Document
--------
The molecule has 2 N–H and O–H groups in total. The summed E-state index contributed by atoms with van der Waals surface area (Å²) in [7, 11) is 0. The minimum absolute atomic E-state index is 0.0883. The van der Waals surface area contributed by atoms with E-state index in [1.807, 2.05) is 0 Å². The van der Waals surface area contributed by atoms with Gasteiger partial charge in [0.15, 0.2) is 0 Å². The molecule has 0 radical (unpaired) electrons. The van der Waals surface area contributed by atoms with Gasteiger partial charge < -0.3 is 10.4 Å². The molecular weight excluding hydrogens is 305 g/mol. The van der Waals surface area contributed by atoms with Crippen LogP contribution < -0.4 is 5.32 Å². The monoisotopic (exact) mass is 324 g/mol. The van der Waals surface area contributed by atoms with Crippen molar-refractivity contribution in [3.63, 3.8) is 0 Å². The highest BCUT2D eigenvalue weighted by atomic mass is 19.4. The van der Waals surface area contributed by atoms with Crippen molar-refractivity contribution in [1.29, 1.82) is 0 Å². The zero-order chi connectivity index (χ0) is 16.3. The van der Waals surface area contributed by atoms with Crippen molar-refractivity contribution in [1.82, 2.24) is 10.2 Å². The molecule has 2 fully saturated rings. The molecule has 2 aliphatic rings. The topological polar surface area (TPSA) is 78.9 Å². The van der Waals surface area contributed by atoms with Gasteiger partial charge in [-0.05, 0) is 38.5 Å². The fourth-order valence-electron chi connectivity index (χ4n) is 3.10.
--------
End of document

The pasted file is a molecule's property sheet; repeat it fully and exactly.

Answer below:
The molecule has 2 N–H and O–H groups in total. The summed E-state index contributed by atoms with van der Waals surface area (Å²) in [7, 11) is 0. The minimum absolute atomic E-state index is 0.0883. The van der Waals surface area contributed by atoms with E-state index in [1.807, 2.05) is 0 Å². The van der Waals surface area contributed by atoms with Gasteiger partial charge in [0.15, 0.2) is 0 Å². The molecule has 0 radical (unpaired) electrons. The van der Waals surface area contributed by atoms with Gasteiger partial charge < -0.3 is 10.4 Å². The molecular weight excluding hydrogens is 305 g/mol. The van der Waals surface area contributed by atoms with Crippen LogP contribution < -0.4 is 5.32 Å². The monoisotopic (exact) mass is 324 g/mol. The van der Waals surface area contributed by atoms with Crippen molar-refractivity contribution in [3.63, 3.8) is 0 Å². The highest BCUT2D eigenvalue weighted by atomic mass is 19.4. The van der Waals surface area contributed by atoms with Crippen molar-refractivity contribution in [1.29, 1.82) is 0 Å². The zero-order chi connectivity index (χ0) is 16.3. The van der Waals surface area contributed by atoms with Crippen molar-refractivity contribution in [1.82, 2.24) is 10.2 Å². The molecule has 2 fully saturated rings. The molecule has 2 aliphatic rings. The topological polar surface area (TPSA) is 78.9 Å². The van der Waals surface area contributed by atoms with Gasteiger partial charge in [-0.05, 0) is 38.5 Å². The fourth-order valence-electron chi connectivity index (χ4n) is 3.10.